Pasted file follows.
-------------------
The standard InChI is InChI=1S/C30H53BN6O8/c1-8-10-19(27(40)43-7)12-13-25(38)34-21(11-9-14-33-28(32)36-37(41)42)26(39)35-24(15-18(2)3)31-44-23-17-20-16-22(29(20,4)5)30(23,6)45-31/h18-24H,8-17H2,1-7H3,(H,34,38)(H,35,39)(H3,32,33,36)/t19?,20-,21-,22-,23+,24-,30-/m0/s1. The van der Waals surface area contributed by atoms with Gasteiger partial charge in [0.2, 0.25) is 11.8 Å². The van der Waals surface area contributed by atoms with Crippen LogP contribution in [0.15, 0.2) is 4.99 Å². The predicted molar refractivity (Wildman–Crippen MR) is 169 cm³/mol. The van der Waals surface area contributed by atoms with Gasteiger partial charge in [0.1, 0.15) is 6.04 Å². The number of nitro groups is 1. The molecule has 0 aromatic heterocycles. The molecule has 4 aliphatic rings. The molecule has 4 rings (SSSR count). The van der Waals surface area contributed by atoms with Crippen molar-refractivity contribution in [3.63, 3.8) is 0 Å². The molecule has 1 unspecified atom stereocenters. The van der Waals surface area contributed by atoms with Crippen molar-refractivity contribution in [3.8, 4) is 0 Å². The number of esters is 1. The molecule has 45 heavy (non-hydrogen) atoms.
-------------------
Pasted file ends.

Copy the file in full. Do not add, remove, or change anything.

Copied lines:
The standard InChI is InChI=1S/C30H53BN6O8/c1-8-10-19(27(40)43-7)12-13-25(38)34-21(11-9-14-33-28(32)36-37(41)42)26(39)35-24(15-18(2)3)31-44-23-17-20-16-22(29(20,4)5)30(23,6)45-31/h18-24H,8-17H2,1-7H3,(H,34,38)(H,35,39)(H3,32,33,36)/t19?,20-,21-,22-,23+,24-,30-/m0/s1. The van der Waals surface area contributed by atoms with Gasteiger partial charge in [0.2, 0.25) is 11.8 Å². The van der Waals surface area contributed by atoms with Crippen LogP contribution in [0.15, 0.2) is 4.99 Å². The predicted molar refractivity (Wildman–Crippen MR) is 169 cm³/mol. The van der Waals surface area contributed by atoms with Gasteiger partial charge in [0.1, 0.15) is 6.04 Å². The number of nitro groups is 1. The molecule has 0 aromatic heterocycles. The molecule has 4 aliphatic rings. The molecule has 4 rings (SSSR count). The van der Waals surface area contributed by atoms with Crippen molar-refractivity contribution in [3.63, 3.8) is 0 Å². The molecule has 1 unspecified atom stereocenters. The van der Waals surface area contributed by atoms with Crippen molar-refractivity contribution in [3.8, 4) is 0 Å². The number of esters is 1. The molecule has 45 heavy (non-hydrogen) atoms.